Truth be known, my husband and I weren’t big Elvis fans. But Memphis, the birthplace of Rock and Roll, changed that for us. Standing in the small humble studio of Sun Studios, we felt honoured to be inside the hallowed halls of rock and roll history. There’s a saying at Sun Studio: "If music was a religion, then Memphis would be Jerusalem, and Sun Studio its most holy shrine."
Along with being the first studio to record Elvis, Sun Studios has produced greats as B.B. King, Roy Orbison, Jerry Lee Lewis and Johnny Cash, among many others. The very first rock and roll record, ‘Rocket 88’ by Jackie Brenston and his Delta Cats (who were actually Ike Turner’s Kings of Rhythm) was produced at here in 1951. Years later, many famous musicians including Paul Simon, Ringo Starr, Chris Issac, Bruno Mars, and an unknown band at the time called U2, would also record here.
As I belt out a few lines of ‘Blue Suede Shoes’ on the only surviving microphone from those 1950s sessions, used by Elvis and others, you can almost feel their presence radiating from her shiny steel frame.
Next on our musical pilgrimage is Stax Museum of American Soul, one of only a handful of museums in the world dedicated to the genre. We reminisce about artists such as Isaac Hayes, Otis Redding, Aretha Franklin, Stevie Wonder, The Jackson Five, James Brown, and Ike and Tina Turner. At the time Stax was recording, racial tension was brewing in Memphis and around the country, but the studio had always been a place where talents of any age, colour, or gender, were welcome. The amazing collection encompasses more than 2,000 artefacts, and I’ll guarantee you’ll find yourself wanting to boogie on the ‘Express Yourself’ dance floor.
We obtain an insight into those dark times when America was divided at the confronting National Civil Rights Museum, which documents the long struggle against racial discrimination in America, from the introduction of slavery, through to the segregation of the 1950s and 1960s. It’s located at the old Lorraine Hotel where Dr Martin Luther King Jr was assassinated, and is an essential stop to understand the importance Memphis played in those divisive times, as well as how blues music originated.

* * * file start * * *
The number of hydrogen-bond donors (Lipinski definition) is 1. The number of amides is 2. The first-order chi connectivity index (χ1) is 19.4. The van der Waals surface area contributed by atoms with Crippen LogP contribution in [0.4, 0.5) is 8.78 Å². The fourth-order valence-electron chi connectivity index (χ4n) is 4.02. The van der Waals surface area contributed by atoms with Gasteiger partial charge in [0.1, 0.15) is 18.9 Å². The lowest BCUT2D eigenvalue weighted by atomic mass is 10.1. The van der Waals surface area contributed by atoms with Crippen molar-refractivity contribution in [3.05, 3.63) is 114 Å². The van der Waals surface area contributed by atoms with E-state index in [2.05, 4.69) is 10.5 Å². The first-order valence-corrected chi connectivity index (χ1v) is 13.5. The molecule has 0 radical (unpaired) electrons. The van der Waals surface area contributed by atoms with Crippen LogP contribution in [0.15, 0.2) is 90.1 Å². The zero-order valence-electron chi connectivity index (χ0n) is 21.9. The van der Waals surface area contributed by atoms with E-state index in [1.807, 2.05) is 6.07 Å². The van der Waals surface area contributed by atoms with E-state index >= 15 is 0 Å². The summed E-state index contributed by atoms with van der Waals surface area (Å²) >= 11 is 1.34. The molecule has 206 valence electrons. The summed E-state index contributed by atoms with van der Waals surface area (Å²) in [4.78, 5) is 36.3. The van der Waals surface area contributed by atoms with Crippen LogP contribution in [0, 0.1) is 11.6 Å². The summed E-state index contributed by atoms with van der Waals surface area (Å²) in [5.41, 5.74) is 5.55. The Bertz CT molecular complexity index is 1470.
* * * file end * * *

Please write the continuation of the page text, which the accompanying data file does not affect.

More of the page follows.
As evening falls, we’re back on the music trail, and Beale Street, the official Home of the Blues, is a rite of passage for any serious music fan. Live music spills out across the street from the many clubs and pubs every night of the week. We catch an act at B.B. King’s Blues Club, dine on Memphis-style BBQ ribs, and soak in the history of the street where it all started.
In preparation for a full day of Elvis, we start with a hearty stack of sweet potato pancakes at Arcade Restaurant, one of The King’s favourite hangouts, where would often sit at his favourite spot (the last booth on the left), grab a bite, and jot down song ideas.
No visit to the birthplace of Rock ‘n’ Roll would be complete without a tour of Graceland. We get to see where Elvis lived, relaxed, spent time with his family and friends, and the meditation garden where he is buried. Earlier this year, a sprawling new complex of was added, Elvis Presley's Memphis, which is the largest and most comprehensive Elvis tribute in the world, covering everything from his service in the U.S. Army to his collection of flashy cars.
With a sound and style that combined his diverse musical influences and challenged the social and racial barriers of the time, Elvis sold over one billion records, more than any other artist. And without a doubt, he now has two more devoted fans.